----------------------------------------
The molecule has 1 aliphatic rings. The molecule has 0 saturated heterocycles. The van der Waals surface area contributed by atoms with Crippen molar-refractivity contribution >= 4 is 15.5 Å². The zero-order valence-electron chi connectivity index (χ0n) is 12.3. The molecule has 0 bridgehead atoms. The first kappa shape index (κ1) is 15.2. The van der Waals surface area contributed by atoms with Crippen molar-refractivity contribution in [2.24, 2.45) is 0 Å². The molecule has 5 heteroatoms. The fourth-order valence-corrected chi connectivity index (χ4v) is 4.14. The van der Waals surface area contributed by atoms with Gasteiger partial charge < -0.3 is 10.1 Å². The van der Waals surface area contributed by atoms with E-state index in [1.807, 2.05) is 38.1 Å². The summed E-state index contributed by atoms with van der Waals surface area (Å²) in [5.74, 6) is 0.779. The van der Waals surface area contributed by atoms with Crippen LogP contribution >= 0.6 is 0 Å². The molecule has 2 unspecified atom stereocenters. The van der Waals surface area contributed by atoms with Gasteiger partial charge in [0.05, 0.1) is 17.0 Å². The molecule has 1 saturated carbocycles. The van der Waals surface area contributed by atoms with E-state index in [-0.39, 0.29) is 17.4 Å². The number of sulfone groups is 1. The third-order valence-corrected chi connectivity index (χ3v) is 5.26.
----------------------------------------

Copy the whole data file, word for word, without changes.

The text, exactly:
The molecule has 1 aliphatic rings. The molecule has 0 saturated heterocycles. The van der Waals surface area contributed by atoms with Crippen molar-refractivity contribution >= 4 is 15.5 Å². The zero-order valence-electron chi connectivity index (χ0n) is 12.3. The molecule has 0 bridgehead atoms. The first kappa shape index (κ1) is 15.2. The van der Waals surface area contributed by atoms with Crippen molar-refractivity contribution in [2.24, 2.45) is 0 Å². The molecule has 5 heteroatoms. The fourth-order valence-corrected chi connectivity index (χ4v) is 4.14. The van der Waals surface area contributed by atoms with Gasteiger partial charge < -0.3 is 10.1 Å². The van der Waals surface area contributed by atoms with E-state index in [1.807, 2.05) is 38.1 Å². The summed E-state index contributed by atoms with van der Waals surface area (Å²) in [5.74, 6) is 0.779. The van der Waals surface area contributed by atoms with Crippen LogP contribution >= 0.6 is 0 Å². The molecule has 2 unspecified atom stereocenters. The van der Waals surface area contributed by atoms with Gasteiger partial charge in [0.05, 0.1) is 17.0 Å². The molecule has 1 saturated carbocycles. The van der Waals surface area contributed by atoms with E-state index in [-0.39, 0.29) is 17.4 Å². The number of sulfone groups is 1. The third-order valence-corrected chi connectivity index (χ3v) is 5.26.